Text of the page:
HTML Memory

HTML Memory


by Dallas Jones

Dallas works full-time and attends grad school at night. In addition to the lofty pursuit of technological excellence, he likes to play with nerdy things like the Internet for long periods of time. Dallas lives in La Mesa, CA with his wife, Shannon.


Instructional Objective: After playing this game, the learner will be able to quickly select the HTML tag necessary to create a given text effect.


Learners/Context: The learners are HTML writers who desire to further their ability to quickly determine the correct HTML tag to use for a given situation.

HTML Memory is intended for use when the learner has already been exposed to and is basically familiar with HTML tags. The game is not intended as an introductory lesson in HTML, but rather serves as practice for the learner to further develop the conceptual link between a desired outcome and the appropriate HTML tag to acheive that outcome.


Rationale: HTML is a very simplistic language, so it seems logical that the card game should be similarly straightforward. The game is intended to make what might be tedious rote memorization a bit more enjoyable without detracting from the purpose of the game -- getting the learners to remember what HTML tag corresponds to a particular function. Using a card game for this topic helps add a little bit of fun to an otherwise potentially boring task.


Rules: HTML Memory is designed for two players.

  1. Prepare the deck for play.
    1. Shuffle the deck thoroughly.
    2. Deal the cards onto a desk or table. All 36 cards should be placed face-down neatly in rows and columns, preferably in a 6x6 array.

  2. The players alternate turns. A turn consists of turning two cards of the player's choice face-up on the playing surface.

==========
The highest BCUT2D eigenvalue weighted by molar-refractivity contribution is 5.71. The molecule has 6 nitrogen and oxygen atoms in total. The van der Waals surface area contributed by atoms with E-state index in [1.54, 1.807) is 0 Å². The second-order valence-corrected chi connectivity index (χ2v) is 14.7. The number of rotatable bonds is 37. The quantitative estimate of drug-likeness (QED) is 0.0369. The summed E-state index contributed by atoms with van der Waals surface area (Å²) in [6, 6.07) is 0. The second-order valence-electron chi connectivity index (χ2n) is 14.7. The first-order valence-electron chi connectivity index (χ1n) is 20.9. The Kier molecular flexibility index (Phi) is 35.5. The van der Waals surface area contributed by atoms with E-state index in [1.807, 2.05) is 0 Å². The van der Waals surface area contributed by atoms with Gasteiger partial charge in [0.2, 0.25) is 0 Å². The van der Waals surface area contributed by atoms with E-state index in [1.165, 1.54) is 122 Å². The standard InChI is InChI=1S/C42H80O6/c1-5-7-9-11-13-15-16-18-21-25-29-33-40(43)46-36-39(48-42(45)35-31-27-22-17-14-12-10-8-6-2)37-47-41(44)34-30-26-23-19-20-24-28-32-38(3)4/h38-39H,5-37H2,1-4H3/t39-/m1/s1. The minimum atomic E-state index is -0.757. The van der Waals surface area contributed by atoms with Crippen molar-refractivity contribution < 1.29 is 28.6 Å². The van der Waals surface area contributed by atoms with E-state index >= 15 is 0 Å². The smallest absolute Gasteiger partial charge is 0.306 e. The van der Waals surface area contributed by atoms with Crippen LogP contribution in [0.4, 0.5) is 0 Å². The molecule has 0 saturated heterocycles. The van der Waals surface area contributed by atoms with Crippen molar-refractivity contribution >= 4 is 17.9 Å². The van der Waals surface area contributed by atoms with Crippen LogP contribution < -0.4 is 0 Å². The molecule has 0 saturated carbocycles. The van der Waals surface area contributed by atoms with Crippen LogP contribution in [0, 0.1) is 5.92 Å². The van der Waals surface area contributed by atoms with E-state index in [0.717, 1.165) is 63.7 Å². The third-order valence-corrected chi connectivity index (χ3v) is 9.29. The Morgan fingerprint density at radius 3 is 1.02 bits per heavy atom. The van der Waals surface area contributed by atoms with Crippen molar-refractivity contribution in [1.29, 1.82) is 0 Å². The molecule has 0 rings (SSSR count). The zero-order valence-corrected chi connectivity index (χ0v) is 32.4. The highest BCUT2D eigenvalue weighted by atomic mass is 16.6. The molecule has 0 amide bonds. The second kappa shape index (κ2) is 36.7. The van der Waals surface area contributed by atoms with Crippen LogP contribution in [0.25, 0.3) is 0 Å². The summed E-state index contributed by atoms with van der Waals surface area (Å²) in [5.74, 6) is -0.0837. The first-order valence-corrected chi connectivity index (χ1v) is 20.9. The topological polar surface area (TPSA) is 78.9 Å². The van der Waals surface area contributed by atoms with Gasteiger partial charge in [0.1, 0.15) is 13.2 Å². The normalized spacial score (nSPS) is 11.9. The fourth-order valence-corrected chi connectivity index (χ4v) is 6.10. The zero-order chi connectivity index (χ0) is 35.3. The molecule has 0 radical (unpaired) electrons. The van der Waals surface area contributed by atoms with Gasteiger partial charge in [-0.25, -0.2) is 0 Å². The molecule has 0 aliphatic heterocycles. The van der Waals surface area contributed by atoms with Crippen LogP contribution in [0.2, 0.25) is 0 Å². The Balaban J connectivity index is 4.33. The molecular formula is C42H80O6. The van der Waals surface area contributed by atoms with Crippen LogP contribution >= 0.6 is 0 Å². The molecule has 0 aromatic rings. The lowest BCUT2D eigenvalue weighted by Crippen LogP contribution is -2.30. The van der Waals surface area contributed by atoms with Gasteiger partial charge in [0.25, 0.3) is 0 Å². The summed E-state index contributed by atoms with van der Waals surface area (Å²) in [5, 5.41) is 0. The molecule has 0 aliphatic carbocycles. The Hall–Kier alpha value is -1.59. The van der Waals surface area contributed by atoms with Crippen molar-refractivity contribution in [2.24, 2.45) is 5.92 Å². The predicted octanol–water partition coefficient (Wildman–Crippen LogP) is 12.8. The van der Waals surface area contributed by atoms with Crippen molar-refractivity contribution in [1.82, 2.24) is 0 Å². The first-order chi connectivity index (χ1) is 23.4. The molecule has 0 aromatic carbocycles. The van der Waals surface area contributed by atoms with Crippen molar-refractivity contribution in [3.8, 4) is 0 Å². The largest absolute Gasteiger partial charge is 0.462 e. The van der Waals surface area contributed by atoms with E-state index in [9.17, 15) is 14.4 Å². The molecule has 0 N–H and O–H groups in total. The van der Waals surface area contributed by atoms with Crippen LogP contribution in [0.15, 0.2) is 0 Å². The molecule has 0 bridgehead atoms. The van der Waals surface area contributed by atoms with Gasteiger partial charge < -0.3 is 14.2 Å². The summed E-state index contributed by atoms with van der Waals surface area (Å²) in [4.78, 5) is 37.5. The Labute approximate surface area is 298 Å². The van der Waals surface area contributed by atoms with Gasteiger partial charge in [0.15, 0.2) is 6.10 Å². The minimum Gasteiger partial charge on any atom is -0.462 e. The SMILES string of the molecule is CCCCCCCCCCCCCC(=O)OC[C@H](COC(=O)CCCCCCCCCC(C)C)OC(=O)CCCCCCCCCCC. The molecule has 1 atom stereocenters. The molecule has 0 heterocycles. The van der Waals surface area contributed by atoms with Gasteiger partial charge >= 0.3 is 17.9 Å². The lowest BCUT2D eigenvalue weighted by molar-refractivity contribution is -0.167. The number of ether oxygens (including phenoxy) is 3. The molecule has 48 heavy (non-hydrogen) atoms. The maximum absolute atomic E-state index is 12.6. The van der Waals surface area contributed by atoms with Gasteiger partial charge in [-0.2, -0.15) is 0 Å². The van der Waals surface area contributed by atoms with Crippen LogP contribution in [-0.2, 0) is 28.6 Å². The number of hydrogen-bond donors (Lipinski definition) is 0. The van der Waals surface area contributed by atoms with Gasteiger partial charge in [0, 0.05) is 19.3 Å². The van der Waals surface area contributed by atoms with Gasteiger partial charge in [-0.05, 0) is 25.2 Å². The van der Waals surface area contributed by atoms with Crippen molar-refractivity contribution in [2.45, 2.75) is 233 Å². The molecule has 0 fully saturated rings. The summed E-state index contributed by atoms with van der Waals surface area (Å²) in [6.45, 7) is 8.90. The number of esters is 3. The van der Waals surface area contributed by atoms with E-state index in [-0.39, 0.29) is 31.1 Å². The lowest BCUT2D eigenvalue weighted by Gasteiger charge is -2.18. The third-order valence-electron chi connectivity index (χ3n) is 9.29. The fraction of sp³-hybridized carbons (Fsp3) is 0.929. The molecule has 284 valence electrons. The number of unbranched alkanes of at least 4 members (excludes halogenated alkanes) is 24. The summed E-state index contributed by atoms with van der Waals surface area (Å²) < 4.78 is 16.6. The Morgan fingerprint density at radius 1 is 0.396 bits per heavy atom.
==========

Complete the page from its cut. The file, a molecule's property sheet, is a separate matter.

Once all of the pairs have been captured, the players count their cards to determine the winner -- the player with the most matched pairs.
As a single-player game, the player merely continues playing until all the pairs have been matched. Single-player effectiveness may be impaired, since there is little incentive for the player to win and ample opportunity for cheating.


Card Design:

Sample Description Card - - - Sample HTML Tag Card

Sample Card Backside

Deck Design: HTML Memory consists of 36 cards--18 description cards and 18 tag cards. Thirty-six seemed to be a good number because it lends itself to a 6x6 array, which is farily managable for most tabletops -- approximately two and a half feet by three feet for standard-size playing cards. Eighteen pairs seems sufficient to cover a number of HTML tags, since it is possible to omit the redundant closing (slash) tags.


Design Process: The most difficult part of the design process was settling for a simple design. I initially envisioned a game similar to one called Flinch; however, the rules are incredibly complicated. It made little sense to develop a complicated game for a fairly straightforward subject.

My next consideration was a poker-style game, in which HTML tags would be used to form complete HTML hands -- the more complete the hand, the higher the score. I rejected this idea since (1) the odds of getting a viable HTML hand seemed low, (2) counting like cards, as in poker, defeats the purpose of the game, and (3) the overall purpose of the game was to reinforce the concept of each tag.

Since HTML tags don't necessarily have a specific order or value, and I didn't want to assign one artificially, a memory-style game seemed most suitable. The war class of card games most closely fit my designs, since (per the Card Game Design handout) it serves to focus on simple relationships between two cards.

The card design was accomplished in a very short time. I didn't want the deck to be ugly, but the aesthetics of the deck didn't seem that crucial. Additionally, I wanted to avoid having too much decoration on each card, since the most critical part of each card is the text or tag.


Last updated by Dallas Jones on September 28, 1995.

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Educational Technology 670, Fall 1995.